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  • books you're reading
  • which ones you like
  • best discussions
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LitClub:  Chicklits
Brownwood, Texas

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EDUCATORS, ALL—and so, of course, they love the stimulation of good books and lively discussions. Meet the Chicklits.


Are you all teachers?

Most of us are, but not all. We have a school counselor and a musical theater professor from our local university.

Three of us are retired, and three of us are still working.

So there are 6 Chicklits (good name, btw).
Yes, 6 of us. And although some of us knew each other beforehand, not everyone did. So it's been fun to expand our circle of friends.

Tell us what you've read lately.
Here's our list over the past several months:
Rosie Project
Miracle at the Higher
    Grounds Cafe
Wide Sargasso Sea
White Plague
A Man Called Ove
All the Light We Cannot See
Invention of Wings

Good list. Any particular favorites?
The Invention of Wings by Sue Monk Kidd was one of our favorites because of the diversity of topics it opened up for discussion. We also enjoyed the switching back and forth in point of view from the two main female characters. The book really opened our eyes to that time period of our history.

All the Light We Cannot See by Anthony Doerr is another favorite. It was so well-written, again with an shifting point of view. It also presented a powerful description of life during World War II—for those on both sides.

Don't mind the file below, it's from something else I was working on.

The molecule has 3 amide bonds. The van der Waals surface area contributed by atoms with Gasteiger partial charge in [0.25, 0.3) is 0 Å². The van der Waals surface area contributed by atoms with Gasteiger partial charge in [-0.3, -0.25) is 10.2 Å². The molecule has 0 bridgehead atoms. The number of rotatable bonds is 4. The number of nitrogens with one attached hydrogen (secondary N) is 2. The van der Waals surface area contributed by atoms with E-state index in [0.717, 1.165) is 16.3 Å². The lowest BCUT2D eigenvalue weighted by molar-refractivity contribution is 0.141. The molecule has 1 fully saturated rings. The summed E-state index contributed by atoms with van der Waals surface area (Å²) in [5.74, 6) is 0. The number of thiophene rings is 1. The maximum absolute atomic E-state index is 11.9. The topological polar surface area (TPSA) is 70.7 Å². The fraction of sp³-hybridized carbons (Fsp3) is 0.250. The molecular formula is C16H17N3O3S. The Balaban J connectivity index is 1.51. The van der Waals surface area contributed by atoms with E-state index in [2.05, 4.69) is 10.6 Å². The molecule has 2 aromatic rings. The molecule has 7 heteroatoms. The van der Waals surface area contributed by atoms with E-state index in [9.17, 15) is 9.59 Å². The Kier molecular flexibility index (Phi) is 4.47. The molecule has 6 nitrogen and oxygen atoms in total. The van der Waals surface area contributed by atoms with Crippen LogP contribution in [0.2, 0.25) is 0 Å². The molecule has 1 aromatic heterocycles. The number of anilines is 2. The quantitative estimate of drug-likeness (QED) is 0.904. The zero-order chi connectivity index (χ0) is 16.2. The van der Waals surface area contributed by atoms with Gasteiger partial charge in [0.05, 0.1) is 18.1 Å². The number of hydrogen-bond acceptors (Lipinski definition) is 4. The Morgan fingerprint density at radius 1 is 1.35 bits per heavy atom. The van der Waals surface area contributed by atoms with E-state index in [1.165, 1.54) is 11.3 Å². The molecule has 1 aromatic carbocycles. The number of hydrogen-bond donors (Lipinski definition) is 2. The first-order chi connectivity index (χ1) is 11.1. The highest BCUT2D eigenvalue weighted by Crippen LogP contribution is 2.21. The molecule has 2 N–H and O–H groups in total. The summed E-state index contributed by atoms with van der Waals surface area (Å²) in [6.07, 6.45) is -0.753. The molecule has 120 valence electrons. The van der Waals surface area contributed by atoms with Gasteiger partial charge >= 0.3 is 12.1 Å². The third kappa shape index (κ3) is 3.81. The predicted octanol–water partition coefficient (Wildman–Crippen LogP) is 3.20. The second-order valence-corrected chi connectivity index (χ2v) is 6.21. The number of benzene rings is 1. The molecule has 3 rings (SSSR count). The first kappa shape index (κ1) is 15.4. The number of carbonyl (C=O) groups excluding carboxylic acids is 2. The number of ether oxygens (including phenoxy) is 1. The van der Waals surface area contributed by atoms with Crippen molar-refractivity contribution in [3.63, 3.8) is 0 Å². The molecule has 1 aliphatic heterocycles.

Any disappointments?
Not yet!

How about particularly good discussions.
The Rosie Project by Graeme Simsion led to a particularly good discussion. As educators, we could relate the story to children we've had in school—and their differences and struggles.

What about club mechanics?
We meet in each other's homes, and each host chooses the book for her month.

The host also provides the meal, tying it in somehow to the book—through theme, setting, or food.

Tell us about the photos.
They're from our meeting for The Invention of Wings—a Low Country Shrimp Boil on the veranda.

Ah, thus the paper towels. So...what's in the litle jars?
They're the favors and contain an all-purpose Italian seasoning from Debbie's own garden. (See top column photos.)

Any club rules?
No, other than to avoid gossip.

Oooh . . . good rule! Is it hard to follow?
Ahem. . .

What would you like to leave readers with as we sign off?

Even though we are all educators, not of all knew each other before the club formed. However, we have come together well and share many of the same interests other than literature. Faith is important to each one, but we represent a wide variety of denominations. We are also a very diverse group as far as our backgrounds and experiences. It all comes together with a sweet spirit and fun-loving camaraderie.


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